Canada: Canadian Employers Now Subject To Administrative Monetary Penalties For Failure To Adhere To The Terms Of Offer Of Employment Or Labour Market Impact Assessment

Last Updated: December 18 2015
Article by Betsy Kane

On December 1 2015, Canadian and foreign employers who employ non-Canadian or non-permanent resident employees (foreign workers) in Canada will be subject to a penalty regime for non-compliance with Canada's Temporary Foreign Worker Program (TFWP). The Liberal government has rolled out the Conservative's plan to strengthen the compliance regime governing employers who hire foreign workers in Canada. The new regulations provide for an expanded set of powers that increases the federal government's ability to monitor and penalize employers who do not strictly comply with the terms of their approval to employ foreign workers via an LMIA or through the Employer Portal (formerly "Offer of Employment IMM5802").

The government's position is that this program is intended to encourage employer compliance with a points system that levies points and penalties based on the severity of the transgressions. The government can levy penalties of up to $1 million dollars and can ban employers from hiring foreign workers for periods of up to 10 years including permanent bans from the program. The new penalties are severe and the inspectors assessing employer compliance are not experienced immigration officials or employment law specialists.

One of the key features of the new enforcement regime is that it will allow employers who have not been wholly compliant to make voluntary disclosures of non-compliance, modeled after the Canada Revenue Agency's voluntary disclosure regime. Employers who discover, prior to being audited, that they have not fully complied with the TFWP and their attestations, can provide EDWL (formerly EDSC) with a voluntary disclosure to ensure that any future applications to employ foreign workers are not held up or delayed while they address or are assessed against past non-compliance.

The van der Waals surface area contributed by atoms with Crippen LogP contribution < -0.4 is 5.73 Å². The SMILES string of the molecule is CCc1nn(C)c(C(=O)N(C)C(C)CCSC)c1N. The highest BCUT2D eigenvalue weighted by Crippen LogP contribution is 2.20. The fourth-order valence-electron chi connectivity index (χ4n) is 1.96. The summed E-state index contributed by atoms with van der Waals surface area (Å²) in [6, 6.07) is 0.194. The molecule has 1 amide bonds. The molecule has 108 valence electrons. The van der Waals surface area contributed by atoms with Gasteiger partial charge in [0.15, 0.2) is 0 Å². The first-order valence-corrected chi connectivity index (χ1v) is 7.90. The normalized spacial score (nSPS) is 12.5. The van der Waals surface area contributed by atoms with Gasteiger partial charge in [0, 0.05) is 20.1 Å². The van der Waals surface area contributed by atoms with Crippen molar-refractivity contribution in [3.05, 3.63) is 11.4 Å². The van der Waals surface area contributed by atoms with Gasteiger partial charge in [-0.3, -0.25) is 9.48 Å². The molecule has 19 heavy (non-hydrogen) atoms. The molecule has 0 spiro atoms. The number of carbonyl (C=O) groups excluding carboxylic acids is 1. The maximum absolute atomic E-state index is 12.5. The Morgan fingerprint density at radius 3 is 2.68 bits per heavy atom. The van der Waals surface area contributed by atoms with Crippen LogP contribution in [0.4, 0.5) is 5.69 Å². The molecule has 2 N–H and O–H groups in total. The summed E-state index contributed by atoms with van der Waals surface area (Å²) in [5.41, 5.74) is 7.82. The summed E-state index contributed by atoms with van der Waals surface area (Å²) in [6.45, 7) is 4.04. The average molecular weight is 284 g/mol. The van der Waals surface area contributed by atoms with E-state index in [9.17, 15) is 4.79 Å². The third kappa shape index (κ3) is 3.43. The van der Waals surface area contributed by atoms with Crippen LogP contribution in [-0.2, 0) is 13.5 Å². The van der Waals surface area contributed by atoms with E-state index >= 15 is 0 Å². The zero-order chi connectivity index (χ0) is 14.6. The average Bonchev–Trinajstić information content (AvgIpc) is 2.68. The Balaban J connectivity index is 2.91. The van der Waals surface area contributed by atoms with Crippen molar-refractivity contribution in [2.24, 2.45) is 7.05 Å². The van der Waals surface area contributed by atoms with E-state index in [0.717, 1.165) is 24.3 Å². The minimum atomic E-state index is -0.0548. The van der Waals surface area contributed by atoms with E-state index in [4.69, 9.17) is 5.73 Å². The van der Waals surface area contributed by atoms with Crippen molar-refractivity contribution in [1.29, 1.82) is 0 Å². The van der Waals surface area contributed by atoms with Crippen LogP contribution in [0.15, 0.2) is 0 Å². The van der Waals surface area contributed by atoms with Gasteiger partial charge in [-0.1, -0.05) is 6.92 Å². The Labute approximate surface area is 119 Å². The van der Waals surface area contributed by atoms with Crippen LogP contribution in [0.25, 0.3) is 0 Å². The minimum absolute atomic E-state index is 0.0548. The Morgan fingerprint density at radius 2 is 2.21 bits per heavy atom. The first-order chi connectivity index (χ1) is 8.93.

The new enforcement regime, like the current compliance regime, will also permit the employer to offer justifications for any variations from the initial offer. These justifications will be considered but not always accepted. The employer will have to delineate the reasons for not having adhered to the terms of their offers and prove, if possible, that there was no detriment to the foreign worker in terms of the wages, working condition or occupation they were employed to carry out.  For large-scale transgressions, the impact of the violation on the Canadian labour market can also be evaluated.

In the event that the non-compliance cannot be justified or explained, an employer can be subject to a variety of consequences. These can range from a simple warning to bans from employing foreign workers for a period of 1, 2, 5, and 10 years or permanently. Additionally, the government now has the power to levy financial penalties against the employer ranging from $500 to $100,000 per violation depending on the severity and number of violations.

The possibility of having the company's name and details of the penalties listed on one or more government websites continues to be the shaming feature of the compliance regime. To date, only a handful of employers have had their names listed on the publically available ESDC employer blacklist. The government may develop more than one website which reveals employers that have been found offside the program.